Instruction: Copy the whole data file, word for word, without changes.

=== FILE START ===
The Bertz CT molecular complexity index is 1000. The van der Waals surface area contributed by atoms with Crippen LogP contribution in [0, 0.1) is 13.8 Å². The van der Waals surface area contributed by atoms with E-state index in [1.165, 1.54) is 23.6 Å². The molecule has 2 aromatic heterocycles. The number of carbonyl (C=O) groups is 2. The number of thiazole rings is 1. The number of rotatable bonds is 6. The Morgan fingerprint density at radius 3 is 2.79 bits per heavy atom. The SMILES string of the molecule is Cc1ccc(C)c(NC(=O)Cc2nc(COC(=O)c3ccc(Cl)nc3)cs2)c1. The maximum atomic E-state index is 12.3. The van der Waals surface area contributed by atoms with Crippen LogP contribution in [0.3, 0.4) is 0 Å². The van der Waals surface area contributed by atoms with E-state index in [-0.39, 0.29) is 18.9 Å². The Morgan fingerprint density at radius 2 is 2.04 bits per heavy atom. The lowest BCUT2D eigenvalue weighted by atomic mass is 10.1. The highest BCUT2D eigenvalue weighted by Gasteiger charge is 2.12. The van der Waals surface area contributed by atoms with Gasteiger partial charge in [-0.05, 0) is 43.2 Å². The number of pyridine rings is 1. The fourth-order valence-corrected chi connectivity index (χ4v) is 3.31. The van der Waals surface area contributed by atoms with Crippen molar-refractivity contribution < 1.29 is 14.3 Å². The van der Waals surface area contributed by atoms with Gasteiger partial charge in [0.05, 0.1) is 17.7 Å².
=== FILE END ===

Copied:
The Bertz CT molecular complexity index is 1000. The van der Waals surface area contributed by atoms with Crippen LogP contribution in [0, 0.1) is 13.8 Å². The van der Waals surface area contributed by atoms with E-state index in [1.165, 1.54) is 23.6 Å². The molecule has 2 aromatic heterocycles. The number of carbonyl (C=O) groups is 2. The number of thiazole rings is 1. The number of rotatable bonds is 6. The Morgan fingerprint density at radius 3 is 2.79 bits per heavy atom. The SMILES string of the molecule is Cc1ccc(C)c(NC(=O)Cc2nc(COC(=O)c3ccc(Cl)nc3)cs2)c1. The maximum atomic E-state index is 12.3. The van der Waals surface area contributed by atoms with Crippen LogP contribution in [0.3, 0.4) is 0 Å². The van der Waals surface area contributed by atoms with E-state index in [-0.39, 0.29) is 18.9 Å². The Morgan fingerprint density at radius 2 is 2.04 bits per heavy atom. The lowest BCUT2D eigenvalue weighted by atomic mass is 10.1. The highest BCUT2D eigenvalue weighted by Gasteiger charge is 2.12. The van der Waals surface area contributed by atoms with Gasteiger partial charge in [-0.05, 0) is 43.2 Å². The number of pyridine rings is 1. The fourth-order valence-corrected chi connectivity index (χ4v) is 3.31. The van der Waals surface area contributed by atoms with Crippen molar-refractivity contribution < 1.29 is 14.3 Å². The van der Waals surface area contributed by atoms with Gasteiger partial charge in [0.05, 0.1) is 17.7 Å².